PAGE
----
Time-lapse describes a photographic technique in which pictures are taken at long intervals between each frame. Time-lapse, as a process of delaying or prolongation constructs an obviously accelerated artificial effect by synchronizing a 24 frame per second playback speed, which typically creates the illusion of real-time movement in human visual perception. Time-lapse therefore manipulates an illusionary reality to achieve yet another level of syntheticity – a virtual reality as opposed to the “reality” arrived at by simulation.
Time presents itself by movement, which is the continuous covering of space. In space where movement unfolds abound the actions and happenings of distinct progression, that of heterogeneity. In timelapse, through the drastic slowing down of speed in space, in between the delays and elongation for the finale of speediness and continuity, elasticity metamorphoses into virtuality, transcending ordinary perception of the temporal and the spatial, creating memory in a succession of variations.
By metaphorically invoking the photographic terminology in the spirit of Bergsonian / Deleuzian time-movement interpretation as inspiration, the exhibition Timelapse in which a dozen artists from both Switzerland and China will participate, attempts to examine the fundamental constituent of digital media: the concept of time and its embodiment in space, its evocation of passage and memory, its movement of differentiation and its state of representation in diverse formal grammars to reveal the social implications of the fast in the disguise of the slow, the multiplicity in temporality and disparity in spatiality, both psychologically and geographically, stirring up a desire to scrutinize the nuances and ramifications in regards to the construct of cultural being in the disparate framework of time in distance and space in locality and the potential collapse of such time-space duality.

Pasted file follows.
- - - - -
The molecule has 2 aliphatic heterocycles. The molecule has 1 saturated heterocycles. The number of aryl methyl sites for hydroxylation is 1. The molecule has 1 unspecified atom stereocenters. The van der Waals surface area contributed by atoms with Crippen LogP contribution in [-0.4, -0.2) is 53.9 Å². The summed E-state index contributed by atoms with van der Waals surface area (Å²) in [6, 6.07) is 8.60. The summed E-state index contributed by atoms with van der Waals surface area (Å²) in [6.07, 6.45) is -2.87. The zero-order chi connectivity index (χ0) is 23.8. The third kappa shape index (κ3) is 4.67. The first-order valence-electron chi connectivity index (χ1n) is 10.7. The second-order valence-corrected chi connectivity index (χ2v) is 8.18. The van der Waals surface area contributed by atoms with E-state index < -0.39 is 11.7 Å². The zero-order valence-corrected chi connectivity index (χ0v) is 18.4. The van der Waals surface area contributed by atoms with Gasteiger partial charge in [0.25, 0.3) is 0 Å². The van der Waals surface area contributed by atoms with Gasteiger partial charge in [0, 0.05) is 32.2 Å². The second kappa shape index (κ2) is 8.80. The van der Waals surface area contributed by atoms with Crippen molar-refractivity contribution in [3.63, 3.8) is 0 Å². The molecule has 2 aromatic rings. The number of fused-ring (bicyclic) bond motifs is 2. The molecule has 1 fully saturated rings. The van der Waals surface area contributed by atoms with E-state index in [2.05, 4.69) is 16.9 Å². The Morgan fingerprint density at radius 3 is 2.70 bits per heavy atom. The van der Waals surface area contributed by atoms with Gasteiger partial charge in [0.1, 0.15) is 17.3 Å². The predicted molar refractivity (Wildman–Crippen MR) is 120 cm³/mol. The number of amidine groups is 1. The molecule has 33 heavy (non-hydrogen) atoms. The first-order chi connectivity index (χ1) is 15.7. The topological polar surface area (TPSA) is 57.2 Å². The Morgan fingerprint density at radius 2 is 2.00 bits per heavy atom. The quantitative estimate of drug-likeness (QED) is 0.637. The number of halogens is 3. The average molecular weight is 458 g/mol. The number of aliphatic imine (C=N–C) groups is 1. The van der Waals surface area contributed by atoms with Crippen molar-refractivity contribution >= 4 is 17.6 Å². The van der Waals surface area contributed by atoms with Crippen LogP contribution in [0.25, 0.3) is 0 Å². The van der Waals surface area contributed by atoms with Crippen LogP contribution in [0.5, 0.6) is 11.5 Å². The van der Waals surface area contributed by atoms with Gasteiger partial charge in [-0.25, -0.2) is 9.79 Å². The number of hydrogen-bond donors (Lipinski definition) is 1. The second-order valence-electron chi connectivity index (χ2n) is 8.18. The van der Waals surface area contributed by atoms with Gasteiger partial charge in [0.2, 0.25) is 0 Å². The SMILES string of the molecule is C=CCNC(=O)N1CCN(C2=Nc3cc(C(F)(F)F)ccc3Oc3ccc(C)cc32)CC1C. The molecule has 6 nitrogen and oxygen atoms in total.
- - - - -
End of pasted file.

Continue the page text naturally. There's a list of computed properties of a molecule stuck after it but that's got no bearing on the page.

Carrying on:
Although congenial in their technological outlook, the Chinese artists often invoke in their work a narrative approach imbued with subtle social critique, which reflects the influx of great social changes and transformations in contemporary China. Works by Swiss artists, on the other hand, tend to have a particular interest in the fundamental shift that digital media has engendered in reframing our perception of time and space, stylistically abstract and austere, prompting a sense of epistemological urgency.
This project is part of the exchange and cooperation programme "Swiss Chinese Explorations"of Pro Helvetia, the Swiss Arts Council. This exhibition will be a traveling show with one venue in China (The National Art Museum of China) and one venue in Switzerland (Centre Pasqu’Art, Biel). A bilingual catalogue of English and Chinese is planned to accompany the exhibition.